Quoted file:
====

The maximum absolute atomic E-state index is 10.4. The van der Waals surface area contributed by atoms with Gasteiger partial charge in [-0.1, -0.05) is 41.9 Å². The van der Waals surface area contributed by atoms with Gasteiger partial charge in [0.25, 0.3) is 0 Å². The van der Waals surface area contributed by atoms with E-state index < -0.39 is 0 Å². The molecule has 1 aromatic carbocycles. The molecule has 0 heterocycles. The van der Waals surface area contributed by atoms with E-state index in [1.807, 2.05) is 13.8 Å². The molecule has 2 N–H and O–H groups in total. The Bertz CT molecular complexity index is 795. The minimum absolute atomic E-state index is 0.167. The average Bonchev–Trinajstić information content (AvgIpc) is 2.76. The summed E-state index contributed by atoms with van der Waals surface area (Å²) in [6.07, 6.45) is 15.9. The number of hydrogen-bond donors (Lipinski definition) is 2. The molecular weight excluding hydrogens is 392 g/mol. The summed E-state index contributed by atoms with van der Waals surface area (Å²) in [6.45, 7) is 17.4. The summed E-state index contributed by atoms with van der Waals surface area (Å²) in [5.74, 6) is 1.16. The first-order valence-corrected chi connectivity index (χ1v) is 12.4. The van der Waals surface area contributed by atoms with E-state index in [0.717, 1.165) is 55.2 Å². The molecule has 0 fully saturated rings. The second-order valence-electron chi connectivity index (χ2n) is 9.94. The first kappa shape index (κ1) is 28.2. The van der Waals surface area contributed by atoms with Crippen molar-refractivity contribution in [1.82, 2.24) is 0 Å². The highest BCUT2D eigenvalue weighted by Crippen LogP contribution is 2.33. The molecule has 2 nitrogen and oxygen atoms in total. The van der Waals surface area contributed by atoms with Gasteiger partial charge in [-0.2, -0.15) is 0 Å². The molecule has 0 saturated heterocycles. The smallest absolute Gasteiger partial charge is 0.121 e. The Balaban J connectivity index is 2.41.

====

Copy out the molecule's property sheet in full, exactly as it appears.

The maximum absolute atomic E-state index is 10.4. The van der Waals surface area contributed by atoms with Gasteiger partial charge in [-0.1, -0.05) is 41.9 Å². The van der Waals surface area contributed by atoms with Gasteiger partial charge in [0.25, 0.3) is 0 Å². The van der Waals surface area contributed by atoms with E-state index < -0.39 is 0 Å². The molecule has 1 aromatic carbocycles. The molecule has 0 heterocycles. The van der Waals surface area contributed by atoms with E-state index in [1.807, 2.05) is 13.8 Å². The molecule has 2 N–H and O–H groups in total. The Bertz CT molecular complexity index is 795. The minimum absolute atomic E-state index is 0.167. The average Bonchev–Trinajstić information content (AvgIpc) is 2.76. The summed E-state index contributed by atoms with van der Waals surface area (Å²) in [6.07, 6.45) is 15.9. The number of hydrogen-bond donors (Lipinski definition) is 2. The molecular weight excluding hydrogens is 392 g/mol. The summed E-state index contributed by atoms with van der Waals surface area (Å²) in [6.45, 7) is 17.4. The summed E-state index contributed by atoms with van der Waals surface area (Å²) in [5.74, 6) is 1.16. The first-order valence-corrected chi connectivity index (χ1v) is 12.4. The van der Waals surface area contributed by atoms with E-state index in [0.717, 1.165) is 55.2 Å². The molecule has 0 fully saturated rings. The second-order valence-electron chi connectivity index (χ2n) is 9.94. The first kappa shape index (κ1) is 28.2. The van der Waals surface area contributed by atoms with Crippen molar-refractivity contribution in [1.82, 2.24) is 0 Å². The highest BCUT2D eigenvalue weighted by Crippen LogP contribution is 2.33. The molecule has 2 nitrogen and oxygen atoms in total. The van der Waals surface area contributed by atoms with Gasteiger partial charge in [-0.2, -0.15) is 0 Å². The molecule has 0 saturated heterocycles. The smallest absolute Gasteiger partial charge is 0.121 e. The Balaban J connectivity index is 2.41.